A Landlord Is an Act

By Jaclyn Watterson

My sister had taken up with a landlord who owned our building, most of the others on the block, and a toilet factory. My sister had taken to putting toilets in the most outlandish places, and could not be reasoned with. Peg called it a phase, but my sister said, Flushing is both ancient and contemporary, in every sense.

My sister had taken up with a landlord whose hands were machines. The landlord was arrogant and sloppy in his uniform, and his hands resembled electric can openers from the 1970s. The landlord was only thirty years old, and often groped my sister in public. His hands could not open cans.

Peg was ruffled, and swallowed a pill without water. We must, she said, take action. But the pill made Peg sleepy, and I followed suit, and soon we were evicted for non-payment of rent.

What I mean is, my sister is arrogant and sloppy, and when she was with the landlord, these qualities were enhanced. We can call her dress a uniform, because it resembled one. Lace, polka dots, zippers. They took on a metallic sheen, my sister’s hands, and burned in the sun. Though she has never been employed, my sister is a resourceful woman.

The landlord raised rent and bought a small canning factory, where peaches were stuffed into tin with uncanny regularity. My sister began placing bowls of once canned peaches on top of all the toilets she had put in outlandish places.

But really what I’m trying to say is that the landlord was neither benevolent nor a movie star. He didn’t have the looks, and he didn’t have the stomach.

I have seen a lot of things, and those syrupy peaches in bowls on top of those toilets — !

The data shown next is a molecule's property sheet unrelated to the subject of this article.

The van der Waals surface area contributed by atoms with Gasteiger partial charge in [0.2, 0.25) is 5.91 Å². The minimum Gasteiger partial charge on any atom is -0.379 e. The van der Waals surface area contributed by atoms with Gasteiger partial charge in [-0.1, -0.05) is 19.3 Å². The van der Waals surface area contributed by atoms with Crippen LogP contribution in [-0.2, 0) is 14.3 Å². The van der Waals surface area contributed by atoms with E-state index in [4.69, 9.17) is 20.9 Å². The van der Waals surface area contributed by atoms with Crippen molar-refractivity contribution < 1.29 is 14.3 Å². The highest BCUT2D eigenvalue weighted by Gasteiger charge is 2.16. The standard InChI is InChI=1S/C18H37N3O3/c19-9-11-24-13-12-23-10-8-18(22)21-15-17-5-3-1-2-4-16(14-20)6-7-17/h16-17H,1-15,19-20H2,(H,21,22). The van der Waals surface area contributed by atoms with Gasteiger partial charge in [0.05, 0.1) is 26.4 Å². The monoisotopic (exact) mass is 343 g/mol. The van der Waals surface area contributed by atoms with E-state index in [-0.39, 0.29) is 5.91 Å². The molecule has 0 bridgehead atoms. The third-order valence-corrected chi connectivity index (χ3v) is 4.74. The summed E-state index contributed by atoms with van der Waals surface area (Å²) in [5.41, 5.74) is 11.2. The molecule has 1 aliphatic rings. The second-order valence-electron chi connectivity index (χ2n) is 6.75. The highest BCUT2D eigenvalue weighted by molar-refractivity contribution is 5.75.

My sister said, You ought to leave Peg behind.

Instead, Peg and I stayed on the sidewalk and peddled pills until we had enough to buy a cannery of our own — peas. My sister could not understand the psychology behind this, and she said, Peas are such a melancholy vegetable, the color of inaction. My sister, around this time, was always departing with her landlord, who preferred peaches, finally, to groping.

How the peas changed us is they made us competitive with the landlord, whom my sister began insisting we call Art.

The landlord kept his buildings locked, but we hired an actor to deliver cans of peas. To what end? Melancholia is not necessarily inactive.

My sister said, You’ve got to stop!

It matters little to me whether you can console your landlord. For my part, I prefer privacy to tact.


Jaclyn Watterson’s recent work appears in places like Birkensnake, The Collagist, Western Humanities Review, and elsewhere. She currently lives with one cat in Salt Lake City.